Free Downloads
Model Railroads & Trains For Beginners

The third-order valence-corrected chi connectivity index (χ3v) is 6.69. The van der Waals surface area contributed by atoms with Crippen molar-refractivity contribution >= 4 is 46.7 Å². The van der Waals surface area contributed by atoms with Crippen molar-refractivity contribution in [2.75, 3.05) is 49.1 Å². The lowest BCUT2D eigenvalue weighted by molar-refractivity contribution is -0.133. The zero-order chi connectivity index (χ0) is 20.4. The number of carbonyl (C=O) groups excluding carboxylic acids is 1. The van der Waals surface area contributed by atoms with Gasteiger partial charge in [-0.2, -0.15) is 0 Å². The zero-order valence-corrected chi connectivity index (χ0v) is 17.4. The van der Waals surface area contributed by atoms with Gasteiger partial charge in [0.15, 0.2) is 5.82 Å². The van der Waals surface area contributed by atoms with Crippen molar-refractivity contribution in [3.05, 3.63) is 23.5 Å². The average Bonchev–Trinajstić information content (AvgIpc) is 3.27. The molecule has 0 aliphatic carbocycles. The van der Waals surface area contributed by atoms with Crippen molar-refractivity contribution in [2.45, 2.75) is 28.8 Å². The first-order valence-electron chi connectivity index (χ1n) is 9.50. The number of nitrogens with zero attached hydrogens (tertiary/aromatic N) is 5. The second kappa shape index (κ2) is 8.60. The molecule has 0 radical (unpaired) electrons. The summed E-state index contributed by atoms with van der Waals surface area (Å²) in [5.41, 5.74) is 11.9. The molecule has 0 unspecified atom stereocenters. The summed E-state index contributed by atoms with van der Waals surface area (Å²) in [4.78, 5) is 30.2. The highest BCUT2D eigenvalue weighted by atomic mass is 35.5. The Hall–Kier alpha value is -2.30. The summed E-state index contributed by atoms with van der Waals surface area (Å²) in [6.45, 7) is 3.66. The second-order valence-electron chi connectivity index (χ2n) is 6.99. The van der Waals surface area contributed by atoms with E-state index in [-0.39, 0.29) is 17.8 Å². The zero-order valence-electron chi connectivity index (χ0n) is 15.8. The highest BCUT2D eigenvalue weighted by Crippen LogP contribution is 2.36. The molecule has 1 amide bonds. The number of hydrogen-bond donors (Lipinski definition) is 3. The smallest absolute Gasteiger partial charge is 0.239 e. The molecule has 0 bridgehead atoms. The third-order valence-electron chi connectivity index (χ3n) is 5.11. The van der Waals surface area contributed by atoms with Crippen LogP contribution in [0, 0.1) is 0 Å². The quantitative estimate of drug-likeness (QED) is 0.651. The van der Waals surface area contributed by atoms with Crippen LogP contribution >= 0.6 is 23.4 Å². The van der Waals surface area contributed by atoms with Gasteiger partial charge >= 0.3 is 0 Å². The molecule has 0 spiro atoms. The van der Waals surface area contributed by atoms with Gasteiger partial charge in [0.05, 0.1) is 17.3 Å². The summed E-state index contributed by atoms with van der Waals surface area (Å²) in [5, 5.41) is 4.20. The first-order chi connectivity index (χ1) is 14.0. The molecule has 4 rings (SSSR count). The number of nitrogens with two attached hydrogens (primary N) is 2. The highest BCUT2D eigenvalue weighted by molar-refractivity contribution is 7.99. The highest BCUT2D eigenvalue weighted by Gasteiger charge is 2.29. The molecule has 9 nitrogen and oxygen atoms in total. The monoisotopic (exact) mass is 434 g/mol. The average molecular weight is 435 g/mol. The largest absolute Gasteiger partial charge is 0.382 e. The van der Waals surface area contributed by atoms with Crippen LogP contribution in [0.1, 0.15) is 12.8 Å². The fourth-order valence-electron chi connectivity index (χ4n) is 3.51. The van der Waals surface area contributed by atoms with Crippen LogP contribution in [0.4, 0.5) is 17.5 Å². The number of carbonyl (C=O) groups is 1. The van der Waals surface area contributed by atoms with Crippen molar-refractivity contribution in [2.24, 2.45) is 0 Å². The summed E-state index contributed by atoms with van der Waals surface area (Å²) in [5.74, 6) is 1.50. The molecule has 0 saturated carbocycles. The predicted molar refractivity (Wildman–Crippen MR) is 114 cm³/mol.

No other mode of transportation has ever captured the imagination in quite the same way as trains. Maybe, it’s because they were the first form of mechanized transportation. Whatever the reason, they have been source of fascination and been at the center of war, intrigue and romance since they were invented in the early 1800’s in England. From there, railroads and trains spread to North America and then every continent on Earth (except Antarctica!). And in the process they’ve conquered every kind of terrain: rolling plains, lush grasslands, cathedral forests, dense jungles, jagged coastlines, soaring peaks, plunging canyons and the hearts of railroad fans who’ve wanted to capture just a bit of that majesty and beauty for themselves in their own homes.It was then that the hobby of model railroading itself was born—well almost. In the beginning (no, not that beginning) there was Lionel—the toy train that started it all for a lot of folks. There was a time that when kids asked for a train for Christmas, a Lionel was what they got because it was virtually the only one available. Oh, there were others: American Flyer or Marklin over in Germany, but Lionel dominated the marketplace.The trains and cars were of sturdy steel and easy for children to handle. The train track was durable and easy to assemble and to power up. Plus, there were plenty of really cool accessories with plenty of colored lights for everything—signal lights, lights on the controls, you name it. My dad had one of these sets and I looked forward with a combination of excitement and reverence to Christmas when the perfectly-preserved ancient boxes with their 1940s Lionel logos were opened one by one to reveal their ancient treasures inside. There were cars that dumped coal into coal elevators that scooped the coal one little lump at a time and carried it up to the storage area where it waited to be dumped with the press of a button into another waiting car that was hauled away as soon as it was full. This captivated the kids, but the adults noticed the tracks did not look anything like real train tracks. For one thing, there were three rails—not two like a real train and there were not railroad ties—the wooden cross members holding the rails together. There were just three unrealistically large metal ones instead of several more evenly-spaced and smaller ones. Nobody would ever mistake a skillfully taken trackside photo for the real thing. Also, the size of the Lionel trains were just too big to keep the set up all the time for most people’s houses with wives, kids, and all the other stuff that comes with that. Then along came a new kind of train that was half the size of Lionel, but with twice the realism. The tracks had just two rails and railroad ties that looked exactly like real deal. It was called HO, or “half-O,” which meant it was half the size of the O-Scale Lionel. We will go into more detail about scale in the first chapter. This is when “playing with trains” really became model railroading. HO trains were actually invented in 1935 in the United Kingdom, but they really gained their popularity in the 1950s in America. From there model railroading has branched out all across the world in dozens of sizes and accessories. Model railroading is the greatest hobby because it’s so many hobbies in one and teaches you so many things: how to work with your hands, manual dexterity, the elements of design, carpentry, precisely realistic model making, principles of electric wiring, how to create realistic scenery, artistic principles by learning how to paint detailed scenery, how systems work, learn interesting bits of history, how to come up with solutions to different challenges, and, yes, even some computer programming if you choose.This book takes you on the journey from first selecting a model train and it's scale through to designing and building a railroad through to soldering and the electronics required.